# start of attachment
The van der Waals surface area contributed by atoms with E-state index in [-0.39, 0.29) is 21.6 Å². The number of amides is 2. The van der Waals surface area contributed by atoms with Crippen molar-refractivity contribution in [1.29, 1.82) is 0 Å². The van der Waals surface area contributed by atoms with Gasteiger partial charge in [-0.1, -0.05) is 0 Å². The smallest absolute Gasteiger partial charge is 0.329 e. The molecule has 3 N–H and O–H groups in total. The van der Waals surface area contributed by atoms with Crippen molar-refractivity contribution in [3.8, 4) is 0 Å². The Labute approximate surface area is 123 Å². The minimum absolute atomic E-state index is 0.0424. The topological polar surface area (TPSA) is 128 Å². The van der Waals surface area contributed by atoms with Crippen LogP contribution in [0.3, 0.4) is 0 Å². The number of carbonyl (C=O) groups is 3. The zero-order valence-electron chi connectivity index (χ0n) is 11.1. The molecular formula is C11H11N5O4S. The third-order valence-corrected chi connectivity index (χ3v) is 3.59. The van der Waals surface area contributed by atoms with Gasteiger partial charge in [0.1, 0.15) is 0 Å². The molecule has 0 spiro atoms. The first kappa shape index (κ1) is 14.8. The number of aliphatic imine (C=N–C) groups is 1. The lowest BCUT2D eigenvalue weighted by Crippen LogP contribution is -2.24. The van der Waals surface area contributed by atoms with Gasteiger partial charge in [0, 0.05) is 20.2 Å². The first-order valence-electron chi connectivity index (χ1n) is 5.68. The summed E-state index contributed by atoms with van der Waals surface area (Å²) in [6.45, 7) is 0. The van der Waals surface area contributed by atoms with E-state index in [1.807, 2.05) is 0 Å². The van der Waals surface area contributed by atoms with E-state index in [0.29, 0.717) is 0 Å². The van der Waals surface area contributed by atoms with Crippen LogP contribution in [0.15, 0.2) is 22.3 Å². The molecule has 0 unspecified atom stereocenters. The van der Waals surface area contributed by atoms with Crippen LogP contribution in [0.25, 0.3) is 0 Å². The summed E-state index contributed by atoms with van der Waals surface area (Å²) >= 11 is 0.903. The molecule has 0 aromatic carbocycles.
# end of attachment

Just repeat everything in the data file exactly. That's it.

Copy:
The van der Waals surface area contributed by atoms with E-state index in [-0.39, 0.29) is 21.6 Å². The number of amides is 2. The van der Waals surface area contributed by atoms with Crippen molar-refractivity contribution in [1.29, 1.82) is 0 Å². The van der Waals surface area contributed by atoms with Gasteiger partial charge in [-0.1, -0.05) is 0 Å². The smallest absolute Gasteiger partial charge is 0.329 e. The molecule has 3 N–H and O–H groups in total. The van der Waals surface area contributed by atoms with Crippen molar-refractivity contribution in [3.8, 4) is 0 Å². The Labute approximate surface area is 123 Å². The minimum absolute atomic E-state index is 0.0424. The topological polar surface area (TPSA) is 128 Å². The van der Waals surface area contributed by atoms with Crippen LogP contribution in [0.3, 0.4) is 0 Å². The number of carbonyl (C=O) groups is 3. The zero-order valence-electron chi connectivity index (χ0n) is 11.1. The molecular formula is C11H11N5O4S. The third-order valence-corrected chi connectivity index (χ3v) is 3.59. The van der Waals surface area contributed by atoms with Gasteiger partial charge in [0.1, 0.15) is 0 Å². The molecule has 0 spiro atoms. The first kappa shape index (κ1) is 14.8. The number of aliphatic imine (C=N–C) groups is 1. The lowest BCUT2D eigenvalue weighted by Crippen LogP contribution is -2.24. The van der Waals surface area contributed by atoms with Gasteiger partial charge in [0, 0.05) is 20.2 Å². The first-order valence-electron chi connectivity index (χ1n) is 5.68. The summed E-state index contributed by atoms with van der Waals surface area (Å²) in [6.45, 7) is 0. The van der Waals surface area contributed by atoms with E-state index in [1.807, 2.05) is 0 Å². The van der Waals surface area contributed by atoms with E-state index in [0.29, 0.717) is 0 Å². The van der Waals surface area contributed by atoms with Crippen LogP contribution in [0.15, 0.2) is 22.3 Å². The molecule has 0 unspecified atom stereocenters. The van der Waals surface area contributed by atoms with Crippen LogP contribution in [0.25, 0.3) is 0 Å². The summed E-state index contributed by atoms with van der Waals surface area (Å²) >= 11 is 0.903. The molecule has 0 aromatic carbocycles.